Applied Anthropology and Culinary Arts
Photo: Lewis Jacobs/?NBCUniversal, Inc.
Whether one loves it, hates it, or merely gets paid to nitpick it in on the Internet, it can’t be denied that Community is both lightning-quick and densely packed. So many jokes to tell! So many characters to service! So many mid-nineties cultural touchstones to reference! It’s a wonder the show pulls it off as often as it does. We say this with real admiration because “Applied Anthropology and Culinary Arts” — in which Shirley gives birth; the class takes its anthropology final; the Dean withstands a hard-hitting interview with Dean magazine; Britta learns about herself by staring into
well, never mind; a race
riot kerfuffle breaks out in the parking lot; and Pierce Indecent Proposals (1993!) Troy and Abed for a handshake — came and went in twenty minutes. That’s not a typo: Your half-hour major-network NBC sitcom now totals 1,200 seconds of actual show, slightly less if you subtract the opening credits and closing tag. It might take you longer to read this recap than to re-watch the show (especially if we overdo it again on the hyperlinks). That isn’t just skillfully focused writing. It’s downright heroic.
And so, considering the time limitations and the storytelling ambition, we, like Drunk Professor Ian Duncan, are most assuredly grading on a curve this week. The jokes that, like Annie before everyone started throwing paper balls at her, came prepared included the perfectly utilized John Oliver (dig his peerless exit in search of a made-up exam that might — might — include a lump of clay); Star-Burns’s flask-swigging reaction shots; and (finally) even ol’ Pierce, whose manipulation of poor, money hungry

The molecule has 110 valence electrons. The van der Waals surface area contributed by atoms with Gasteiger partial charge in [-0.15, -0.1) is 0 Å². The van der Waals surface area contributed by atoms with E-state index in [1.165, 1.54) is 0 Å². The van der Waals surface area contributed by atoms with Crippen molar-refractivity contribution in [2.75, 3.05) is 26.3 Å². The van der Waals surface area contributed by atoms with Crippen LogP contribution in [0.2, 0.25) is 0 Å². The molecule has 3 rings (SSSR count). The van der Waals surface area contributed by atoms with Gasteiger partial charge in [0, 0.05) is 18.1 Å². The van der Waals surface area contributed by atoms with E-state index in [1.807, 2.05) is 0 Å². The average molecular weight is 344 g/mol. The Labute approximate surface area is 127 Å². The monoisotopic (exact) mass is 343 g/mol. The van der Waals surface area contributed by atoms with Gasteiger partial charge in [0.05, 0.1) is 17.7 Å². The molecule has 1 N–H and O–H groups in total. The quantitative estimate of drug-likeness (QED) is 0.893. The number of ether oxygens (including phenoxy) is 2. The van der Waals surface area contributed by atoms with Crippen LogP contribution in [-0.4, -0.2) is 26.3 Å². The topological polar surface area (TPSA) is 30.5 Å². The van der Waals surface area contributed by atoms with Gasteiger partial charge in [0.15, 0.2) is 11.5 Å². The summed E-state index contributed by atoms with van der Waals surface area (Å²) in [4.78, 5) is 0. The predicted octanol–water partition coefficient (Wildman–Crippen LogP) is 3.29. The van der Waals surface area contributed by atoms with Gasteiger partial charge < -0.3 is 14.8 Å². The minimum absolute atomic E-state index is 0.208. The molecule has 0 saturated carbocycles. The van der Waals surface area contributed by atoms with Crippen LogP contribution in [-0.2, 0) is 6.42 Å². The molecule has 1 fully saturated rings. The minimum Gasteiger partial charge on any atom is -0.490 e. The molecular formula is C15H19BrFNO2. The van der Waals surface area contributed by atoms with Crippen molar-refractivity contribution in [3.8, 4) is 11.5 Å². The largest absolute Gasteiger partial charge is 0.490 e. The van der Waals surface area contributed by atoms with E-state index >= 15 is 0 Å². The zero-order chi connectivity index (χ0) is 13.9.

Woody & Demi Troy and Abed made us sit up in our seats and cry out “Betty Grable!” Also best? Notorious “backseat birther” (which, let’s be honest, sounds like someone who doesn’t want to speak up but continues to harbor deep-seated, not-at-all racist doubts about the citizenship of certain presidents) Britta also slayed the way she tends to when there’s an opportunity to get preachy. Thus we have a “30-year-old slacker with two one-eyed cats” recommending chewing on eucalyptus leaves to someone in labor with her third child. She also womanly goes “under the hood” of the Shirley bus (a later metaphor courtesy of experienced, gender-conflicted baby-deliverer Abed), leading to two network firsts: a POV vag cam and a character vomiting into a wastebasket after coming face-first with the miracle of life.
Anyway, all’s well that ends super quickly: Britta toughens up and delivers the baby; Andre arrives and the baby is his; Troy and Abed’s handshake becomes cool again; and, thankfully, Dean magazine folds after just two issues (“worst idea for a magazine ever”). There was also a healthy sprinkling of Chang throughout making intense Asian jokes (He’s addicted to duck sauce? Really?) and telling stories of how his hardy family has survived despite generations being born underground and under noodle-stall tables. This was an attempt to soften him — his stories actually do relax Shirley — and make it feel earned enough that the happy, reunited Bennett family would plausibly name their newborn after him: Ben Bennett. To which we say: Sure. Our views on the character and his insistent weaseling into the show are well established; if Community can edit itself so tightly, so can we.
A baby was born. Mazel tov! Now let’s all huddle in the back of the banquet room and gossip about how much the bride’s parents spent on the cake. As Professor Duncan might say, “THAT is what Jews do at weddings!”